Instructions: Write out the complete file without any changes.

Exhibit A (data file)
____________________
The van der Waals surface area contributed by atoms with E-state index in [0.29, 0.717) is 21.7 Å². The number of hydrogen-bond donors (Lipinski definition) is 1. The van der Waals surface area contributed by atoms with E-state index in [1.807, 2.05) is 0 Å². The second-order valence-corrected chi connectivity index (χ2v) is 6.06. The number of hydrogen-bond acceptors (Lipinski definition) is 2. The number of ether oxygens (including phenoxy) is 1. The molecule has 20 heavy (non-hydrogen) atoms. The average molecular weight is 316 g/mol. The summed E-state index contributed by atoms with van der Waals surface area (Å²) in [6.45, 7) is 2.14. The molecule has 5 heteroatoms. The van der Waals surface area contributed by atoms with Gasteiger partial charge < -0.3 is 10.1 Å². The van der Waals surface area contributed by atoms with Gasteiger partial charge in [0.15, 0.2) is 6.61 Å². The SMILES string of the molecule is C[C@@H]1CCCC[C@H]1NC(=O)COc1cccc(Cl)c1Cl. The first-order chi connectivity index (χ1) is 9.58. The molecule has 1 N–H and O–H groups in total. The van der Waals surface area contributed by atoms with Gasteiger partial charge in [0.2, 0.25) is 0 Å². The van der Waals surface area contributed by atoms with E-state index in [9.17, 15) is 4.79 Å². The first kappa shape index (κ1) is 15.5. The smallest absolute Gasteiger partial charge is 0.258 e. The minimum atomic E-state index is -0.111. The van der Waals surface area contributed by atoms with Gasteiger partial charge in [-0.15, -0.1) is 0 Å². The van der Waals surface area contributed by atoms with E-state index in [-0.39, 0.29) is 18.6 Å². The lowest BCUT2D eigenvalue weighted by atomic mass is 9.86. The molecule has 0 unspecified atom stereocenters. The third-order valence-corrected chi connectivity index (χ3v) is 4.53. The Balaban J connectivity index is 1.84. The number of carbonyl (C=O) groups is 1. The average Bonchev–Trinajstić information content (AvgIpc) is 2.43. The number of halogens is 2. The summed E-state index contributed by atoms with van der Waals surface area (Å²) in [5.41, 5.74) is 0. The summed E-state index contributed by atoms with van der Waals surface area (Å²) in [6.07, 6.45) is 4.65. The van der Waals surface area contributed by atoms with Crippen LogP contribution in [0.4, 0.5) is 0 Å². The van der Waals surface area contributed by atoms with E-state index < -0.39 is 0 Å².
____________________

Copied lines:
The van der Waals surface area contributed by atoms with E-state index in [0.29, 0.717) is 21.7 Å². The number of hydrogen-bond donors (Lipinski definition) is 1. The van der Waals surface area contributed by atoms with E-state index in [1.807, 2.05) is 0 Å². The second-order valence-corrected chi connectivity index (χ2v) is 6.06. The number of hydrogen-bond acceptors (Lipinski definition) is 2. The number of ether oxygens (including phenoxy) is 1. The molecule has 20 heavy (non-hydrogen) atoms. The average molecular weight is 316 g/mol. The summed E-state index contributed by atoms with van der Waals surface area (Å²) in [6.45, 7) is 2.14. The molecule has 5 heteroatoms. The van der Waals surface area contributed by atoms with Gasteiger partial charge < -0.3 is 10.1 Å². The van der Waals surface area contributed by atoms with Gasteiger partial charge in [0.15, 0.2) is 6.61 Å². The SMILES string of the molecule is C[C@@H]1CCCC[C@H]1NC(=O)COc1cccc(Cl)c1Cl. The first-order chi connectivity index (χ1) is 9.58. The molecule has 1 N–H and O–H groups in total. The van der Waals surface area contributed by atoms with Gasteiger partial charge in [0.2, 0.25) is 0 Å². The van der Waals surface area contributed by atoms with E-state index in [9.17, 15) is 4.79 Å². The first kappa shape index (κ1) is 15.5. The smallest absolute Gasteiger partial charge is 0.258 e. The minimum atomic E-state index is -0.111. The van der Waals surface area contributed by atoms with Gasteiger partial charge in [-0.15, -0.1) is 0 Å². The van der Waals surface area contributed by atoms with E-state index in [-0.39, 0.29) is 18.6 Å². The lowest BCUT2D eigenvalue weighted by atomic mass is 9.86. The molecule has 0 unspecified atom stereocenters. The third-order valence-corrected chi connectivity index (χ3v) is 4.53. The Balaban J connectivity index is 1.84. The number of carbonyl (C=O) groups is 1. The average Bonchev–Trinajstić information content (AvgIpc) is 2.43. The number of halogens is 2. The summed E-state index contributed by atoms with van der Waals surface area (Å²) in [5.41, 5.74) is 0. The summed E-state index contributed by atoms with van der Waals surface area (Å²) in [6.07, 6.45) is 4.65. The van der Waals surface area contributed by atoms with Crippen LogP contribution in [0.4, 0.5) is 0 Å². The van der Waals surface area contributed by atoms with E-state index < -0.39 is 0 Å².